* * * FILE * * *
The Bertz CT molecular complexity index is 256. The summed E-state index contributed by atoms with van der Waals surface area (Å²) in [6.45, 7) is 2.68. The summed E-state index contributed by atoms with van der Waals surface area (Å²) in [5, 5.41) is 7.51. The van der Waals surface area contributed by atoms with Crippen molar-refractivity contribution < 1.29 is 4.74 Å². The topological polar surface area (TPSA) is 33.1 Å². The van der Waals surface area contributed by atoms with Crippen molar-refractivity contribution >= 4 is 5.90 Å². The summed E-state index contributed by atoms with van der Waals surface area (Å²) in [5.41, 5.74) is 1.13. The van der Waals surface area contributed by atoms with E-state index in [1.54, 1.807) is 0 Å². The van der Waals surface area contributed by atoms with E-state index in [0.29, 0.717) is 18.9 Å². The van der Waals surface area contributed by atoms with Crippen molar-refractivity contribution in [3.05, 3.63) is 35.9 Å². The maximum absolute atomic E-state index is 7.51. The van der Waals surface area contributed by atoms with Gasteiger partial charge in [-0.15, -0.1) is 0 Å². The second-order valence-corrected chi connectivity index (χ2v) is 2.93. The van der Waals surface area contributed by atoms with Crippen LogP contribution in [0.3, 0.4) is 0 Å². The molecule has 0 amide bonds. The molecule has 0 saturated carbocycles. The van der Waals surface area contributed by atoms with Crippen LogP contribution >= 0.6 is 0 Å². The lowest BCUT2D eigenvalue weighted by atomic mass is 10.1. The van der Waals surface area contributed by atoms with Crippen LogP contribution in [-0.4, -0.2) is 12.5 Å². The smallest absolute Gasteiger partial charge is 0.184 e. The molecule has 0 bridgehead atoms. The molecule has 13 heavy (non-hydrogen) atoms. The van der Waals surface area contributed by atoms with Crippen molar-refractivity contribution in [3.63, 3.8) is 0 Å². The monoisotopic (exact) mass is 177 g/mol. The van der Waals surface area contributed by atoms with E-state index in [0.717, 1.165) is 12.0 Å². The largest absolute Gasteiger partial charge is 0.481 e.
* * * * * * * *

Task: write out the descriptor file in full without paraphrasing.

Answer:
The Bertz CT molecular complexity index is 256. The summed E-state index contributed by atoms with van der Waals surface area (Å²) in [6.45, 7) is 2.68. The summed E-state index contributed by atoms with van der Waals surface area (Å²) in [5, 5.41) is 7.51. The van der Waals surface area contributed by atoms with Crippen molar-refractivity contribution < 1.29 is 4.74 Å². The topological polar surface area (TPSA) is 33.1 Å². The van der Waals surface area contributed by atoms with Crippen molar-refractivity contribution >= 4 is 5.90 Å². The summed E-state index contributed by atoms with van der Waals surface area (Å²) in [5.41, 5.74) is 1.13. The van der Waals surface area contributed by atoms with E-state index in [1.54, 1.807) is 0 Å². The van der Waals surface area contributed by atoms with E-state index in [0.29, 0.717) is 18.9 Å². The van der Waals surface area contributed by atoms with Crippen molar-refractivity contribution in [3.05, 3.63) is 35.9 Å². The maximum absolute atomic E-state index is 7.51. The van der Waals surface area contributed by atoms with Gasteiger partial charge in [-0.15, -0.1) is 0 Å². The second-order valence-corrected chi connectivity index (χ2v) is 2.93. The van der Waals surface area contributed by atoms with Crippen LogP contribution in [0.3, 0.4) is 0 Å². The molecule has 0 amide bonds. The molecule has 0 saturated carbocycles. The van der Waals surface area contributed by atoms with Crippen LogP contribution >= 0.6 is 0 Å². The lowest BCUT2D eigenvalue weighted by atomic mass is 10.1. The van der Waals surface area contributed by atoms with Crippen LogP contribution in [-0.4, -0.2) is 12.5 Å². The smallest absolute Gasteiger partial charge is 0.184 e. The molecule has 0 bridgehead atoms. The molecule has 13 heavy (non-hydrogen) atoms. The van der Waals surface area contributed by atoms with Crippen molar-refractivity contribution in [3.63, 3.8) is 0 Å². The monoisotopic (exact) mass is 177 g/mol. The van der Waals surface area contributed by atoms with E-state index in [0.717, 1.165) is 12.0 Å². The largest absolute Gasteiger partial charge is 0.481 e.